By Kaitlin Steinberg
By Minh T Truong
By Molly Dunn
By Brooke Viggiano
By Kaitlin Steinberg
By Molly Dunn
By Molly Dunn
By Eating Our Words
As I wolfed my supper, I was thinking about how clueless the customers were; a bunch were drinking bourbon and Cokes or white wine. The rest seemed to be asking for frozen margaritas. Obviously nobody really got the concept here. Or, on second thought, maybe frozen margaritas were just the thing to drink at an Irish pub in Houston. They are sort of green.
My cynical train of thought was derailed by a young man with a dark complexion who sat down beside me. I guessed he might be Indian. But when he turned his head and I considered the hawkish curve of his nose, I wondered if he might not be South American. Finally I struck up a conversation with him. His name was Raj Shah, and he had just moved here from Chicago to work on a software project, he said. I asked him why a young Indian software guru would choose to hang out in an Irish pub.
"Homesick, I guess," he said.
Glenroe Farmhouse breakfast: $9.01
Whiskey-barbecued Atlantic salmon salad: $8.32
Shanagarry Farmhouse chicken potpie: $7.86
Steak-and-Guinness pie: $7.63
Murphy's amber-battered fish and chips: $8.09
Pint of half-and-half: $5
Irish lamb stew: $9.01
Shepherd's pie: $7.40
Raj explained that he was born in Killarney. His family has lived in Ireland for five generations. His grandfather was in the clothing business. Raj's father was the first generation to go to college. His father is now a patent attorney, and his mother a psychiatrist back in Killarney. Our conversation doused the flames of my cynicism and put me back in my place. Who was I to judge? Raj Shah is a lot more Irish than I will ever be. And he likes Slainte just fine.
The second time I visited Slainte, there were a lot of men in kilts drinking at the bar. I ordered the Irish lamb stew, served in a hollowed-out round loaf of bread, and my dining companion, Fort Worth writer Christina Patowski, had the Shanagarry Farmhouse chicken potpie. The stew was dull. It needed a lot of mustard and thyme or some other seasonings to bring it out of its torpor. But the chicken potpie was sensational. I convinced Christina to turn it over so the top crust was on the plate and the filling ran all over. We used the buttery pieces of pastry shell to sop up the sumptuous filling of cream and tender chicken. In the process of having "a little taste," I believe I ate at least half of poor Christina's dinner. The green beans served on the side of the potpie were perfectly cooked and nicely seasoned, and the spuds weren't bad either.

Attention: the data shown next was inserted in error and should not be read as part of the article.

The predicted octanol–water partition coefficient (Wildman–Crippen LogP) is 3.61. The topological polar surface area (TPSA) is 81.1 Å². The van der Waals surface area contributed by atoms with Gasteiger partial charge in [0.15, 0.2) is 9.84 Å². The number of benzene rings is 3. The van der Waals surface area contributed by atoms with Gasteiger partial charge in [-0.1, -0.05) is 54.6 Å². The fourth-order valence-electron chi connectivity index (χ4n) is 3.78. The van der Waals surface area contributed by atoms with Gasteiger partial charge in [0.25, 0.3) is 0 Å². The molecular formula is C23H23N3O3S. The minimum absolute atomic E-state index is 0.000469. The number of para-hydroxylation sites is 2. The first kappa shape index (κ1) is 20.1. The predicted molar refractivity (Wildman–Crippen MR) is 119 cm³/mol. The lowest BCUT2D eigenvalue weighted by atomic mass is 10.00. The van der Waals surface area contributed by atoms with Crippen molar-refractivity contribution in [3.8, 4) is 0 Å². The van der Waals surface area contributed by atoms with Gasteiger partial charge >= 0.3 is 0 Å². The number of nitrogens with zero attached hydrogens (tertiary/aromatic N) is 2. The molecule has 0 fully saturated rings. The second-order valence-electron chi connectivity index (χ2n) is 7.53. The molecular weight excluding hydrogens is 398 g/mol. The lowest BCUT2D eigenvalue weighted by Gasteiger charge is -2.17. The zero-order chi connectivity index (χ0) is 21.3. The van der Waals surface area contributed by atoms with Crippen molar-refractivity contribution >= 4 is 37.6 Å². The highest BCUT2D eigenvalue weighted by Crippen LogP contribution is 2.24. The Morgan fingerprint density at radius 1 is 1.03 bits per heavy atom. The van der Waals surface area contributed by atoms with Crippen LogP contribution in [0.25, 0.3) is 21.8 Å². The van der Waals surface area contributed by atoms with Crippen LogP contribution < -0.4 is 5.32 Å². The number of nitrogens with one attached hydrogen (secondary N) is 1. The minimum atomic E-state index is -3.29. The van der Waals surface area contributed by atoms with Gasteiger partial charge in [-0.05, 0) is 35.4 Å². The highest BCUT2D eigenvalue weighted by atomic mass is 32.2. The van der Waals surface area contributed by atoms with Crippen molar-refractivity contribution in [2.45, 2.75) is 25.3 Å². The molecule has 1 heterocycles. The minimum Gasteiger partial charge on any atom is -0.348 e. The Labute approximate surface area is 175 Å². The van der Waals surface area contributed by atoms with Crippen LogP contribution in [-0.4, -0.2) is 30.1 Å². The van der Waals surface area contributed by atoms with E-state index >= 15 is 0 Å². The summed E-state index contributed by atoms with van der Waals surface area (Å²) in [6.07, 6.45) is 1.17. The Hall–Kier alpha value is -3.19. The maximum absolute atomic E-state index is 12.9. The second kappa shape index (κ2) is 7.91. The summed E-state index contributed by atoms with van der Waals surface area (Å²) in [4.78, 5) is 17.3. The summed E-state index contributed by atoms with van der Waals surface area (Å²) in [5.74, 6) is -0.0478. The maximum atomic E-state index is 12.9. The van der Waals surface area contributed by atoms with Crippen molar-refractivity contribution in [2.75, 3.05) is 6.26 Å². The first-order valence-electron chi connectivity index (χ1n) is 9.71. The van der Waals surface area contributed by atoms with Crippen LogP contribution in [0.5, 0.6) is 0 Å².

Meanwhile, more guys with kilts filed into the pub. A guy in a kilt inspires one of two reactions in me: If he has no particular reason to wear the garment, I judge he's a flake. But if he has a good reason, like the kilt is part of the uniform of some Scottish regiment or marching bagpipe band, then I think he's cool. Don't ask me why I think this way; it's a very complicated guy thing.
The men in kilts at Slainte proved to be members of a group called the Loch Dhu Dancers who perform occasionally in the back room to the strains of live Celtic music. The group, which includes an equal number of men and women, is named after its favorite whiskey. They started out by following bagpipers around Renaissance festivals, dancing jigs and reels for their own amusement. Eventually they formed a troupe and learned some authentic Celtic dances. The group now includes an award-winning Irish step dancer.
The jury was still out on the cool-versus-flaky question until I discovered that the Loch Dhu Dancers were being paid for their performance. This put the kilted men clearly into the cool category. It's one thing to prance around a phony Irish pub in a kilt; it's quite another thing to get paid for it. But on the other hand, the fact that Slainte is hiring Celtic dancers brings us back to the Epcot Center problem: Would a pub in Ireland pay somebody to jig around in a kilt? I don't think so.
In the end, it seems both marvelous and stupid that every stool, barrel and dusty book in Slainte was brought over from Ireland. Marvelous, in that the dark wooden snugs, the old Guinness signs, and the empty yellow-and-black boxes of Jacob's Cream Crackers really do transport you in spirit to the auld sod. And stupid in that $1.2 million is roughly enough to build a swell bar and have change left over to buy a round of drinks for everybody at Enron Field. But hey, I didn't pay the bill.
On the subject of food, there can be little doubt that Slainte remains downtown's best-kept secret. The breakfast makes an astounding lunch. The egg yolks are a delicate dipping sauce for the sweet yet savory slices of blood pudding, the cereal-filled, pork-flavored white pudding and the wonderfully dense soda-bread toast. The Irish bacon, which resembles Canadian bacon but in long strips, is smoky and crisp. The golden fish and piping hot chips, served with a shaker bottle of malt vinegar, are delightful. The chicken potpie is the best I've ever had, and I didn't even get around to the shepherd's pie, the whiskey-barbecued Atlantic salmon salad or the steak-and-Guinness pie. Granted, the aroma of stale ale takes a little getting used to.